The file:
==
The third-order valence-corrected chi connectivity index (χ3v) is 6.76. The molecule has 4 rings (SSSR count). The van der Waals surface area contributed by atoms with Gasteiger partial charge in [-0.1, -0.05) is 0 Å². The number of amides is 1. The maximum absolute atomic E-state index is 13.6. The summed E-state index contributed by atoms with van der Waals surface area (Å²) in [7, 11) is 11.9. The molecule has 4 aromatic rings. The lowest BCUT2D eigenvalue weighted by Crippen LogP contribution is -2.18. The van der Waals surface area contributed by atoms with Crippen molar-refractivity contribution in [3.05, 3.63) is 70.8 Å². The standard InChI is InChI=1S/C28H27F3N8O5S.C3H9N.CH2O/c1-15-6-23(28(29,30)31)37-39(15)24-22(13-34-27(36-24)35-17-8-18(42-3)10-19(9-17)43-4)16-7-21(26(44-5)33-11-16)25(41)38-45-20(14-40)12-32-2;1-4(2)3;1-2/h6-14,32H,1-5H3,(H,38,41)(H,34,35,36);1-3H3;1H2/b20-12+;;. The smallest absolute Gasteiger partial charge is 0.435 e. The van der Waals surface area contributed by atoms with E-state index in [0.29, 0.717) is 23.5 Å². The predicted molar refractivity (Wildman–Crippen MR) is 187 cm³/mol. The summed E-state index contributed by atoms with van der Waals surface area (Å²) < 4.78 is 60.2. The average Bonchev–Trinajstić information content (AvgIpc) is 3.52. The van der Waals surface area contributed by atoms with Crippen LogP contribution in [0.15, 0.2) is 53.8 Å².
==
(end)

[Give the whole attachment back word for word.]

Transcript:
The third-order valence-corrected chi connectivity index (χ3v) is 6.76. The molecule has 4 rings (SSSR count). The van der Waals surface area contributed by atoms with Gasteiger partial charge in [-0.1, -0.05) is 0 Å². The number of amides is 1. The maximum absolute atomic E-state index is 13.6. The summed E-state index contributed by atoms with van der Waals surface area (Å²) in [7, 11) is 11.9. The molecule has 4 aromatic rings. The lowest BCUT2D eigenvalue weighted by Crippen LogP contribution is -2.18. The van der Waals surface area contributed by atoms with Crippen molar-refractivity contribution in [3.05, 3.63) is 70.8 Å². The standard InChI is InChI=1S/C28H27F3N8O5S.C3H9N.CH2O/c1-15-6-23(28(29,30)31)37-39(15)24-22(13-34-27(36-24)35-17-8-18(42-3)10-19(9-17)43-4)16-7-21(26(44-5)33-11-16)25(41)38-45-20(14-40)12-32-2;1-4(2)3;1-2/h6-14,32H,1-5H3,(H,38,41)(H,34,35,36);1-3H3;1H2/b20-12+;;. The smallest absolute Gasteiger partial charge is 0.435 e. The van der Waals surface area contributed by atoms with E-state index in [0.29, 0.717) is 23.5 Å². The predicted molar refractivity (Wildman–Crippen MR) is 187 cm³/mol. The summed E-state index contributed by atoms with van der Waals surface area (Å²) < 4.78 is 60.2. The average Bonchev–Trinajstić information content (AvgIpc) is 3.52. The van der Waals surface area contributed by atoms with Crippen LogP contribution in [0.15, 0.2) is 53.8 Å².